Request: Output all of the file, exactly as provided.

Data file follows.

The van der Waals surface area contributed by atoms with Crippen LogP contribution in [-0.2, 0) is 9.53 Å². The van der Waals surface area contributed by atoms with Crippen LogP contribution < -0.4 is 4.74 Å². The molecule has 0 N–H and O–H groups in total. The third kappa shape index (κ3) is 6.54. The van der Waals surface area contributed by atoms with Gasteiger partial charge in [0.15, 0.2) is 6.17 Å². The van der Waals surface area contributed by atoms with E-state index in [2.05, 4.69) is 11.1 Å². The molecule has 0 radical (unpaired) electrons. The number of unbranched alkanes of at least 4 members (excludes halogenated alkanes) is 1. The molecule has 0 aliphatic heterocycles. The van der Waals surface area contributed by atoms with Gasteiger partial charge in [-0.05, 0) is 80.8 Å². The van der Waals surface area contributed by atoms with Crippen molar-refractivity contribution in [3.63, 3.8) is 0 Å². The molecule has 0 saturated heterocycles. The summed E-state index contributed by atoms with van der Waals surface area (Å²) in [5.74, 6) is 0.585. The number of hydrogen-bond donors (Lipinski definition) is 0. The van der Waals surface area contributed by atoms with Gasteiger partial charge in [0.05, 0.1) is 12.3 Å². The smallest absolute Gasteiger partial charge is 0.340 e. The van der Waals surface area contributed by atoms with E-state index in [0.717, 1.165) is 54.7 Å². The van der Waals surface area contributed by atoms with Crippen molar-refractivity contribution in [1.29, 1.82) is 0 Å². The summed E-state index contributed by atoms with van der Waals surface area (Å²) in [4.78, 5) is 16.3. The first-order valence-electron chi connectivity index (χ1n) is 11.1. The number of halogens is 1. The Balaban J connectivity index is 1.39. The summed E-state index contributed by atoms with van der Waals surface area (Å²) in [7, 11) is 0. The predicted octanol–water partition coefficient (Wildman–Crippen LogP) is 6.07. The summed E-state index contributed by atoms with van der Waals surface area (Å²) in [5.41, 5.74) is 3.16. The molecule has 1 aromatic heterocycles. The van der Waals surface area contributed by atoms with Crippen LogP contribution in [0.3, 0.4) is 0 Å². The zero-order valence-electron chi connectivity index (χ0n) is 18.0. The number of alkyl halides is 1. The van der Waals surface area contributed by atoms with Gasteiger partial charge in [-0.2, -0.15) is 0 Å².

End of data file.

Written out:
The van der Waals surface area contributed by atoms with Crippen LogP contribution in [-0.2, 0) is 9.53 Å². The van der Waals surface area contributed by atoms with Crippen LogP contribution < -0.4 is 4.74 Å². The molecule has 0 N–H and O–H groups in total. The third kappa shape index (κ3) is 6.54. The van der Waals surface area contributed by atoms with Gasteiger partial charge in [0.15, 0.2) is 6.17 Å². The van der Waals surface area contributed by atoms with E-state index in [2.05, 4.69) is 11.1 Å². The molecule has 0 radical (unpaired) electrons. The number of unbranched alkanes of at least 4 members (excludes halogenated alkanes) is 1. The molecule has 0 aliphatic heterocycles. The van der Waals surface area contributed by atoms with Gasteiger partial charge in [-0.05, 0) is 80.8 Å². The van der Waals surface area contributed by atoms with Crippen molar-refractivity contribution in [3.63, 3.8) is 0 Å². The molecule has 0 saturated heterocycles. The summed E-state index contributed by atoms with van der Waals surface area (Å²) in [5.74, 6) is 0.585. The number of hydrogen-bond donors (Lipinski definition) is 0. The van der Waals surface area contributed by atoms with Gasteiger partial charge in [0.05, 0.1) is 12.3 Å². The smallest absolute Gasteiger partial charge is 0.340 e. The van der Waals surface area contributed by atoms with E-state index in [0.717, 1.165) is 54.7 Å². The van der Waals surface area contributed by atoms with Crippen molar-refractivity contribution in [1.29, 1.82) is 0 Å². The summed E-state index contributed by atoms with van der Waals surface area (Å²) in [4.78, 5) is 16.3. The first-order valence-electron chi connectivity index (χ1n) is 11.1. The number of halogens is 1. The Balaban J connectivity index is 1.39. The summed E-state index contributed by atoms with van der Waals surface area (Å²) in [7, 11) is 0. The predicted octanol–water partition coefficient (Wildman–Crippen LogP) is 6.07. The summed E-state index contributed by atoms with van der Waals surface area (Å²) in [5.41, 5.74) is 3.16. The molecule has 1 aromatic heterocycles. The van der Waals surface area contributed by atoms with Crippen LogP contribution in [0.3, 0.4) is 0 Å². The zero-order valence-electron chi connectivity index (χ0n) is 18.0. The number of alkyl halides is 1. The van der Waals surface area contributed by atoms with Gasteiger partial charge in [-0.2, -0.15) is 0 Å².